Friday, September 19, 2008

Walter Huston in Gabriel Over the White House (1933)

Walter Huston, Franchot Tone and Karen Morley in Gabriel Over the White House (1933)

The Movie: Shaky financial institutions, a do-nothing Congress, a constitution in shreds, combat veterans denied their due, and a leader who might be an inspired visionary, a glad-hander controlled by big business or a fanatic. No, I'm not talking about an election year news program, but about one of the strangest and more compelling movies made during the studio era.

When this movie came out, playwright and critic Stark Young would write in The New Republic that the movie "represents pretty well its public". The usually measured columnist Walter Lippman expressed the belief around this time that "a mild form of dictatorship will help us over the roughest spots in the road ahead." The New York Times even said that the film "is a curious, somewhat fantastic and often melodramatic story, but nevertheless one which at this time is very interesting."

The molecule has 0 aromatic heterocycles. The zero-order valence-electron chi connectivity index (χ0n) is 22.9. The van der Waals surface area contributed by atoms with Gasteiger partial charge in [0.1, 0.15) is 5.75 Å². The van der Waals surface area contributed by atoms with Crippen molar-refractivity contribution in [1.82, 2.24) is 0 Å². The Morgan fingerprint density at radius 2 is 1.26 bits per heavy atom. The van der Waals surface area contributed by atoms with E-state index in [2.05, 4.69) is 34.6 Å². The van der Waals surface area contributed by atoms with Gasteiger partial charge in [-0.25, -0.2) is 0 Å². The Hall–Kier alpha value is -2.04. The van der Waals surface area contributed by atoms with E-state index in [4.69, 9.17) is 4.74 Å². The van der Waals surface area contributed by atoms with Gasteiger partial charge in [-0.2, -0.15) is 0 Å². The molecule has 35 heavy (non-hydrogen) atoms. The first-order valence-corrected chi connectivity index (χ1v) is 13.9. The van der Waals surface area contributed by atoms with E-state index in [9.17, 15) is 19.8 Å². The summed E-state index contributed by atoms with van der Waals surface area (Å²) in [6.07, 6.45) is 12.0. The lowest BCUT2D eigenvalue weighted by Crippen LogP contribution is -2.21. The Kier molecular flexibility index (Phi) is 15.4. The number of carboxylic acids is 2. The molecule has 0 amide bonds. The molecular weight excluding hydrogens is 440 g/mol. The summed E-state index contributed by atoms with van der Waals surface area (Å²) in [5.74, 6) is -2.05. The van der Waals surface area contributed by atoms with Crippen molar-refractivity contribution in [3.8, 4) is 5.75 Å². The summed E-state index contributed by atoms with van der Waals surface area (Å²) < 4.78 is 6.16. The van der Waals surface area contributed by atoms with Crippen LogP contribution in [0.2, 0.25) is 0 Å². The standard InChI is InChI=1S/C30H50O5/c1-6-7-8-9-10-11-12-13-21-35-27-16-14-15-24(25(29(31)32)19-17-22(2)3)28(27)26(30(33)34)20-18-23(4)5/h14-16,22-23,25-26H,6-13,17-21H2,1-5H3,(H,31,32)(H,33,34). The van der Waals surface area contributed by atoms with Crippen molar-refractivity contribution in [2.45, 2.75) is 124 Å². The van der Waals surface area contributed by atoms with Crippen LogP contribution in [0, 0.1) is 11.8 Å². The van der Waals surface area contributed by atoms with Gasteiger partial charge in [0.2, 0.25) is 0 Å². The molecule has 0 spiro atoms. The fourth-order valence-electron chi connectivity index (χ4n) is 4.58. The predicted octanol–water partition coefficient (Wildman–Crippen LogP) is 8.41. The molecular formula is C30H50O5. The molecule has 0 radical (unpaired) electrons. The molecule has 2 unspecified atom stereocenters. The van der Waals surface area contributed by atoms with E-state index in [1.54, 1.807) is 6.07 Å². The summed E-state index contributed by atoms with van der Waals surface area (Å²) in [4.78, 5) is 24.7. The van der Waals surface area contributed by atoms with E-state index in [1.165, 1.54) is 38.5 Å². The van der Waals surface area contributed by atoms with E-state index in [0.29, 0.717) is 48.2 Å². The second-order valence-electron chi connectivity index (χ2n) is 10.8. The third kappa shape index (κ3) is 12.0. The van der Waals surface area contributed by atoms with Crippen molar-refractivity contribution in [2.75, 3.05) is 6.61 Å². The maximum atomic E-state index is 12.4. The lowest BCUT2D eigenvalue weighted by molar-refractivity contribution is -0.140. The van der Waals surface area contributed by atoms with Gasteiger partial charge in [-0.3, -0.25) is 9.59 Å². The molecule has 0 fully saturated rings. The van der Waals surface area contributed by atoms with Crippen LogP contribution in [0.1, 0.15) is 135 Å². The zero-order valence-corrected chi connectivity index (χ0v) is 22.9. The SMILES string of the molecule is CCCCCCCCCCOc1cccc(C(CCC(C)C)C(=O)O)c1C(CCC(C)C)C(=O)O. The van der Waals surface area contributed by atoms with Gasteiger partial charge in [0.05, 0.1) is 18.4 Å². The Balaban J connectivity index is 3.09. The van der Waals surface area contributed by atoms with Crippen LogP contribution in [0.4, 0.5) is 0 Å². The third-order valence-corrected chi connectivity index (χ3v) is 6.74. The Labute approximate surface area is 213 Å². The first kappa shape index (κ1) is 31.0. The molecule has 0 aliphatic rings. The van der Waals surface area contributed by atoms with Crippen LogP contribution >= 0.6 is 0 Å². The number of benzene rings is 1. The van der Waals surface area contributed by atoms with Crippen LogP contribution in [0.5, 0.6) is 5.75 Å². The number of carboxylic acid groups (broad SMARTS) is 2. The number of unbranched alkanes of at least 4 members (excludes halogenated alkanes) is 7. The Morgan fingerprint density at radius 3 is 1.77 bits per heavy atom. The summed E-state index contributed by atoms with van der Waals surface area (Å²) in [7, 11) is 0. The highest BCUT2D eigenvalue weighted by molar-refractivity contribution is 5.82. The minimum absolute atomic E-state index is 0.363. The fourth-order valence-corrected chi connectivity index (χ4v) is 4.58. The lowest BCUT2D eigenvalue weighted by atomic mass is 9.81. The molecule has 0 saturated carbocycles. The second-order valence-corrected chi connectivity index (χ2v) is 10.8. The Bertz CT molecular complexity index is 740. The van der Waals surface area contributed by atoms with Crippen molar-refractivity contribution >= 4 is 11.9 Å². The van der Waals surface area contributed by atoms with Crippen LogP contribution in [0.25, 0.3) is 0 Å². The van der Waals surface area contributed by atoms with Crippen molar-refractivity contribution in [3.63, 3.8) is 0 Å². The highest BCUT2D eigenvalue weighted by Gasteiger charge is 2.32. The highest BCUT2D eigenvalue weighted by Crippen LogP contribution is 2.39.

1933, the year of this film's release, seems to have had an air of tension similar, some felt, to when the fascisti marched on Rome a decade earlier, or when the Kremlin was taken by the Bolsheviks, but in actuality, it had as much to do with jockeying for position with a new administration in Washington as it did with feeding the public taste for fantasy.

Gabriel Over the White House (1933), (which is on at 12am EDT on 9/18), should never have been made, and least of all by Metro-Goldwyn-Mayer studios. The general manager of MGM, Louis B. Mayer, was staunchly Republican and prided himself on his friendship with President Herbert Hoover. The status conscious Mayer was thrilled that he'd been asked to stay at the White House and that Hoover had been his guest in LA. Even as the country and the world slid into a steep economic descent after 1929, Mayer shared the faith of Hoover that Americans' latent pioneer qualities would help the strongest pull themselves out of the Depression without government intervention. Well, they generally didn't call it Social Darwinism back then, but you get the gist of it...more on the Movie Morlocks at TCM

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